Ingrid’s response is not recorded but Harry vaguely recalls that she had difficulty saying anything, being speechless with laughter for reasons which eluded him. He thinks it was at this point his handcuffs – one fastened to his left wrist – got entangled with the cosh he was waving around emphatically in his right hand and his hat fell off. Even he realised he’d lost all credibility at that point.

Names and details were taken, stern warnings issued and the rival groups sent on their separate ways, with Harry and co heading for The Dive where they had a pretty good evening by all accounts. So good Harry was brought home on the back of a friend’s bike, having lost the keys for his own and not being in a fit state to cycle even if he had remembered where they were.

At the front door he realised his house key was also missing and, using his initiative, phoned the house to be let in. This woke his exhausted parents and the dog, who felt the need to start howling at the unwelcome disruption to his sleep. The neighbours were not impressed. Harry was upright and didn’t seem too worse for wear, except for the precise enunciation of every word, a slightly goofy smile and a slight weave as he walked.

He paid the next day, a ghostly spectre, pale and haunted, worried and anxious about his criminal record and whether he would ever be able to drink again, or eat for that matter. It took several days before he felt normal. Laying in a darkened room he had time to reflect that sometimes a good night out isn’t so good in the cold light of day with a hangover, delicate stomach and a tough week ahead at school.

The house keys turned up in his jacket pocket but his bike keys are still missing, his bike standing forlornly all week in Winston’s garden. We picked it up yesterday in our car. A week on and Harry elected not to leave the house this Saturday night but had a few friends over for a quiet evening in.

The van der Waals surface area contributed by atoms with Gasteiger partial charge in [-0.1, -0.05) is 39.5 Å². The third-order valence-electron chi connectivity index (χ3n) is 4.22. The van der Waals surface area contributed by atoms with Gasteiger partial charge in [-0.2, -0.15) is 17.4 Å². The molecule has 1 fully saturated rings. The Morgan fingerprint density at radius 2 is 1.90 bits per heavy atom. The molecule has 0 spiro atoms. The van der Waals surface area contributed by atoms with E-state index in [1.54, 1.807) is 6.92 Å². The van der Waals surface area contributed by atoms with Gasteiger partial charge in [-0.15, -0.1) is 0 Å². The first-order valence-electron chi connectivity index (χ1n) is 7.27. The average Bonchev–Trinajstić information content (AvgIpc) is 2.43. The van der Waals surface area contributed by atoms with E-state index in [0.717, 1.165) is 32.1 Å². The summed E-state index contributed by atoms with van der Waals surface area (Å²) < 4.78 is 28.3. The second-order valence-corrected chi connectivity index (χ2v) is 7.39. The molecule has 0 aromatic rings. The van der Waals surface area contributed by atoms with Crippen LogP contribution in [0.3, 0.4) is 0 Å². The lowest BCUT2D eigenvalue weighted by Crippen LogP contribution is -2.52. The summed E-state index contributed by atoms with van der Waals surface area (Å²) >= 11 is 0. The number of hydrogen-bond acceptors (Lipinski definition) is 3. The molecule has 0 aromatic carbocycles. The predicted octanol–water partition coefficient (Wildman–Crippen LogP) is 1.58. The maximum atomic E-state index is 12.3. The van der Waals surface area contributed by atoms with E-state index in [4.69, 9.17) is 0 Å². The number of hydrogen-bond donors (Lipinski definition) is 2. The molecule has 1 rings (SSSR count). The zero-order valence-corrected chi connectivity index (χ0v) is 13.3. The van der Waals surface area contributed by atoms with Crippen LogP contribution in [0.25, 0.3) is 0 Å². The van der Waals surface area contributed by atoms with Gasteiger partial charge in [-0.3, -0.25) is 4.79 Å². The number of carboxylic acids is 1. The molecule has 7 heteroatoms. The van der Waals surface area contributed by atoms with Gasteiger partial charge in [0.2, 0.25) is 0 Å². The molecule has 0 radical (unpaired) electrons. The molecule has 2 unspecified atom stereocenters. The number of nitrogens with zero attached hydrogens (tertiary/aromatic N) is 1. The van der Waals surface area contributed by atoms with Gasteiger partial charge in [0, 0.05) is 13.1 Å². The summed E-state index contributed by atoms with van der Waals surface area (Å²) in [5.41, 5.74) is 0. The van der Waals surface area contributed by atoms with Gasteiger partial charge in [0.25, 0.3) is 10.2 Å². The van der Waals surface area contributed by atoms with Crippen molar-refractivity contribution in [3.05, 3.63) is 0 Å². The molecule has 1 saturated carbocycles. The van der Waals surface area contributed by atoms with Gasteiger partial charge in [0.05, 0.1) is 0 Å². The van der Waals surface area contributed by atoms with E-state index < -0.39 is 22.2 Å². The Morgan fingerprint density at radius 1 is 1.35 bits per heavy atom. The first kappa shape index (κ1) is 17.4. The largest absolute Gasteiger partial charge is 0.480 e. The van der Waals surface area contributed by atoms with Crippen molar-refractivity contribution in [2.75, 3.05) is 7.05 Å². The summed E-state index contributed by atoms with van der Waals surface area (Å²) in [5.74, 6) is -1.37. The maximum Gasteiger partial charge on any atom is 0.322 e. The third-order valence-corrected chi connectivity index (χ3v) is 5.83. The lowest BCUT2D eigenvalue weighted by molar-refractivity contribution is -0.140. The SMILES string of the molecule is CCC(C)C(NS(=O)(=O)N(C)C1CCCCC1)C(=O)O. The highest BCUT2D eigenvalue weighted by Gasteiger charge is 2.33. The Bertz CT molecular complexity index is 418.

From a parental point of view a valuable lesson learned by our youngest. Next year he’ll be on his own to have to make his own decisions and if he makes mistakes now we’re here to pick him up.

I wish we could have been as laid back with our other two, who are both much older than Harry and, despite their early brushes with the law, have turned into wonderful caring, compassionate and law-abiding adults. Although when I think about them Harry’s slight indiscretion pales into insignificance. Let me tell you about the night Missy . . .

About wordgeyser

Our anglo/american family used to live in four countries (USA, Canada, UK and the Netherlands) on two continents, separated by distance, time zones, circumstance and cultures. It has been a scary, enriching, challenging place to be. The only things guaranteed to get us through were a sense of humour and the amazing people met along the way. . . This year everything changed with a move for us from the Netherlands, – and a move along with us for our son and his wife from the UK – to Houston, Texas, the same city as our daughter. With our youngest in Vancouver, Canada, we are now all living on the same continent. How this happened, and more importantly why, will be the subject of this ongoing blog...
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5 Responses to Law and Order Dutch Style: Impersonating a Police Officer

  1. expatlogue says:

    it’s been a while since you’ve posted – hope those teens aren’t giving you trouble. Looking forward to the next one…

  2. Sareen says:

    Is this a taste of things to come for us with our girls, Jane?
    A funny story, thanks!

  3. So glad Ingrid has a good sense of humor. I was worrying that the officer on the scene might not have appreciated Harry’s costume! As we both have said many times, it is nice to have drinking and driving totally unlinked. With the kids using bikes/trams/buses it sure makes for far fewer accidents due to drunken driving, a blessing for all involved.

  4. Jane says:

    🙂 Great story… can you imagine the tale Ingrid told when she got back to the police station.